Providing Value as a Leader: More Than Just Being the Boss
At the beginning of every school year, my girls create posters that read, “When I grow up, I want to be a …” and we take photos of them and have memories from each grade. There have been some great aspirations over the years: mommy, teacher, princess (and princess tiger!), camp counselor, horseback rider, and even flamingo!
As a manager or future manager, what does your aspirational poster say? Is it, “When I become the boss, I want to fix things,” or “to be in control,” or “to make great decisions”?
My poster says, “When I become a leader, I want to help my team be the best they can be.” As a leader, my job is not to be the boss and check on every task, but to provide value to my team, helping them grow and learn to fix things and make great decisions without me.
To grow my team, I have to give them supportive ownership. When I first had management responsibility, I wanted to have all testing information come through me so that I could understand everything going on, keep track of workloads, assign tasks, and be “in control,” even though that was an illusion. I was a funnel—the single important point of contact. While this has the upside of allowing me to have lots of information, it doesn’t lead to independent, awesome testers.
Now, instead of tasks coming to me for assignment, I’ve assigned a few testers to each development team we support and given responsibility directly to the testers on those teams. They have to work with developers, product managers, and documenters to release awesome features. They have to advocate for quality and testability. They have to push back when development is outpacing testing. Testers on my team have to own testing, not just accomplish testing tasks.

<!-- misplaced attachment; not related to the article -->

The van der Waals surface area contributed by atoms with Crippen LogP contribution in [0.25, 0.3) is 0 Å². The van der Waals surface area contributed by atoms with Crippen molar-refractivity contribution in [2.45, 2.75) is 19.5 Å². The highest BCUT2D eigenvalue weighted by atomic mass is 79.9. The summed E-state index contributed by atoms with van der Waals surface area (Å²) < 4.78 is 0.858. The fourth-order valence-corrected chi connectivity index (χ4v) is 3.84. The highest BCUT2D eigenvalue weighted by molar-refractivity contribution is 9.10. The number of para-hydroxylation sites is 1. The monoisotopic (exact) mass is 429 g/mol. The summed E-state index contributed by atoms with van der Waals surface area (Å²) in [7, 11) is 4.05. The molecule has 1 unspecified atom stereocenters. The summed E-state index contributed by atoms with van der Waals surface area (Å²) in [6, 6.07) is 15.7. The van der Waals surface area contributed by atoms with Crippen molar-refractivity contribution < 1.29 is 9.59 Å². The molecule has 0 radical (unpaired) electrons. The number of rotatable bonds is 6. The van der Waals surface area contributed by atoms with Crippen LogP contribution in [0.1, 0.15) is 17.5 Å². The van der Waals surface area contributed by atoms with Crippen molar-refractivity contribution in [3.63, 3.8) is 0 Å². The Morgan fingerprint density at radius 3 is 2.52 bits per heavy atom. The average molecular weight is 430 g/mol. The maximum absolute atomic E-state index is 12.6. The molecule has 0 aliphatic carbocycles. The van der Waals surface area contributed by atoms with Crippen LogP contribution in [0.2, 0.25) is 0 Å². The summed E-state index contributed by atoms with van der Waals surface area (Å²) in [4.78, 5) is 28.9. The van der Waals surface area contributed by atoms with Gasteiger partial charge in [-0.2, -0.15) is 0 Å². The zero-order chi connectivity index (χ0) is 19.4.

Of course, I do support testers by also pushing back on development, advocating for quality, and interacting with the leaders of those teams, but one of the best ways I provide value is by asking testers lots and lots of questions. Questions are the primary way I learn about people—where they came from, how they think, and why they approach something in a certain way. Questions help clarify expectations, confirm understanding, and build relationships. Questions can also uncover unvoiced issues that might be happening, challenges someone is experiencing, or highlight something new and exciting.
The best questions to ask are the ones that lead to more questions: What if … ? Have you thought about … ? Can you tell me about … ? What do you think? How do you feel about … ? All of these are open-ended questions that lead to more than one-word answers, and that enables me as a leader to give more informed guidance, next steps, or correction, helping my team be the best they can be.
Without asking questions, I’m either left to assume (and often my assumptions are incorrect), or I’m back to control—I need to be cc’d on every email, review every artifact created, and be constantly following what my team is doing, which isn’t practical, effective, or motivating. I choose to give up control and ask questions instead.
As a leader, what aspiration is on your poster? And what’s your plan for achieving it?
Jeff Abshoff is presenting the session Providing Value as a Leader: More Than Just Being the Boss at STARCANADA 2019, October 20–25 in Toronto, Ontario.